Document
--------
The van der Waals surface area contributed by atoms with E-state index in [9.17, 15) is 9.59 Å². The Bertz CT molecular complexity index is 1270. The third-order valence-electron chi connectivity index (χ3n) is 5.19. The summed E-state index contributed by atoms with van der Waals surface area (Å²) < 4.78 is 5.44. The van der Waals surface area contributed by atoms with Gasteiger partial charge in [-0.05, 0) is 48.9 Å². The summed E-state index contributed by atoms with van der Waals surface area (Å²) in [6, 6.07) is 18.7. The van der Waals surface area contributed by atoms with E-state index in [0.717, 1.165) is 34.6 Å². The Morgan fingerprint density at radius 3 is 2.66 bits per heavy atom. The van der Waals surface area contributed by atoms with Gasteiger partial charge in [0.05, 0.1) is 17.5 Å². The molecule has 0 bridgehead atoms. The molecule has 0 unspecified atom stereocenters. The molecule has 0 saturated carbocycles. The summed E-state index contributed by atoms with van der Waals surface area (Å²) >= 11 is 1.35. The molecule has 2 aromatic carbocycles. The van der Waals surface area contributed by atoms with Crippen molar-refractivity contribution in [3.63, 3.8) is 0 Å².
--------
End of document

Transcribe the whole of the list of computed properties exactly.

The van der Waals surface area contributed by atoms with E-state index in [9.17, 15) is 9.59 Å². The Bertz CT molecular complexity index is 1270. The third-order valence-electron chi connectivity index (χ3n) is 5.19. The summed E-state index contributed by atoms with van der Waals surface area (Å²) < 4.78 is 5.44. The van der Waals surface area contributed by atoms with Gasteiger partial charge in [-0.05, 0) is 48.9 Å². The summed E-state index contributed by atoms with van der Waals surface area (Å²) in [6, 6.07) is 18.7. The van der Waals surface area contributed by atoms with E-state index in [0.717, 1.165) is 34.6 Å². The Morgan fingerprint density at radius 3 is 2.66 bits per heavy atom. The van der Waals surface area contributed by atoms with Gasteiger partial charge in [0.05, 0.1) is 17.5 Å². The molecule has 0 bridgehead atoms. The molecule has 0 unspecified atom stereocenters. The molecule has 0 saturated carbocycles. The summed E-state index contributed by atoms with van der Waals surface area (Å²) >= 11 is 1.35. The molecule has 2 aromatic carbocycles. The van der Waals surface area contributed by atoms with Crippen molar-refractivity contribution in [3.63, 3.8) is 0 Å².